Attawapiskat First Nation member Junior Hookimaw is hoping to embark on a walk from Timmins to Ottawa to bring healing to residential school survivors and their families.
Along with five other people, he wants to walk in memory of thousands of Indigenous children who have been found in unmarked graves at former residential school sites across Canada.
“Healing not for myself, for everyone. For the survivors, for grandmothers who lost their children because of residential schools,” he said.
Hookimaw hopes to start the trip as soon as possible and estimated it would take up to three weeks to reach Parliament Hill where the group will end the walk with presentations, teachings and awareness stories.
The other walkers include his brother, two residential school survivors who are in their 60s and two people in their 30s who need healing, according to Hookimaw.
He set up a GoFundMe page to raise money for food, accommodations and a patrol vehicle. Hookimaw also created a public Facebook group, The Up-coming Warriors, to spread awareness about his plan. He also wants to make connections with other communities along the highway that could help the walkers with shelter and food or show support by walking with them for as long as they can.
“We would really need those funds to make it easier because for 10 to 14 hours a day, we’re going to be on our feet, walking every day until we arrive at our destination,” he said.
Hookimaw said he was inspired by Walk of Sorrow, started by Patricia Ballantyne, but he’s had the same idea since winter. His mother encouraged him to do the walk and in the wake of recent news, he felt it was the right time to do it.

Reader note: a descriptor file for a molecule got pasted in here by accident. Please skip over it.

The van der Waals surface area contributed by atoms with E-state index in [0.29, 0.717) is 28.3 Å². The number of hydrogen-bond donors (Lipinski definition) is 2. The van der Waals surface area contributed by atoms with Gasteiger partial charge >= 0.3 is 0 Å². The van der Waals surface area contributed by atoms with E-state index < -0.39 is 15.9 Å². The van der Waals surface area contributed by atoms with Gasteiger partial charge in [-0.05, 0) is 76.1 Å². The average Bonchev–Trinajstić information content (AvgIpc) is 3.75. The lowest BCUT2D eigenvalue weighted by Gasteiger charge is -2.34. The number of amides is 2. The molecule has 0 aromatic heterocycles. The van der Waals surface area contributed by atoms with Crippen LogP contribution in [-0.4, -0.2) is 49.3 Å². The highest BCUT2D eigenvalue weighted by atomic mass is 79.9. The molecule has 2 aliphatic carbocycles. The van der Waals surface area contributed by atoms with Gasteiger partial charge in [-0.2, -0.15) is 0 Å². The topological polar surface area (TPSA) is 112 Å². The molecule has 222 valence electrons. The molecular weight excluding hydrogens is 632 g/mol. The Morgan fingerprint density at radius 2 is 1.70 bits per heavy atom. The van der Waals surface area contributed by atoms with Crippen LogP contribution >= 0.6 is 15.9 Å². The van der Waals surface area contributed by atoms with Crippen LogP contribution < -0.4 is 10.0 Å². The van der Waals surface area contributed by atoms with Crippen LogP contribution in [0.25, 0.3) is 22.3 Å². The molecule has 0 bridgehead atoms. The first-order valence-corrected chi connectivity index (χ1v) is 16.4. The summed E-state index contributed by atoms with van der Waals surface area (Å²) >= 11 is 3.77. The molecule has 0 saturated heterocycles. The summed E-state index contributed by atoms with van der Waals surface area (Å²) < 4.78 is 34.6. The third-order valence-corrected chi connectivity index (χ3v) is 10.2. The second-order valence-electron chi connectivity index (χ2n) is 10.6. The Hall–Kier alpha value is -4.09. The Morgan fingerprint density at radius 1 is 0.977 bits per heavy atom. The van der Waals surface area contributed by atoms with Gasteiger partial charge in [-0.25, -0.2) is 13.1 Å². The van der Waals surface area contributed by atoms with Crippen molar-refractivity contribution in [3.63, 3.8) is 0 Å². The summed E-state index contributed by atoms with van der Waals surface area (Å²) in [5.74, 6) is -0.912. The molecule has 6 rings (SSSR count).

“It’s not just a walk. It’s a spiritual walk for healing,” he said.
He said he’s considered joining Ballantyne’s walk, when she makes a stop in Timmins, but he doesn’t know the details of the walk or how long it will take them.
Hookimaw’s parents are both residential school survivors. According to Hookimaw, his father was abused and had his arm broken when he was in school.
Indigenous peoples, who had a strong connection to the Creator, Mother Earth and forces of nature, lost that connection when they were taken away to residential schools, he said.
“A lot of our survivors are severely depressed and don’t even know it … these were only children. They’re lost, confused and depressed living life with their horrible memories,” Hookimaw said. To numb this pain, many use alcohol and drugs, he added.
For the past eight years, Hookimaw hasn’t cut his hair in honour of children who were forced to have their hair cut when they were in residential schools. Hookimaw was inspired to keep his hair long by his brother, who’s also been growing his hair.
“Today we have battles. Not physically, emotionally. Let’s work together and have hope, have faith. That’s all we need,” Hookimaw said.
A 24-hour residential school crisis line offering support to former students and their families is available at 1-866-925-4419.
Dariya Baiguzhiyeva, Local Journalism Initiative Reporter, TimminsToday.com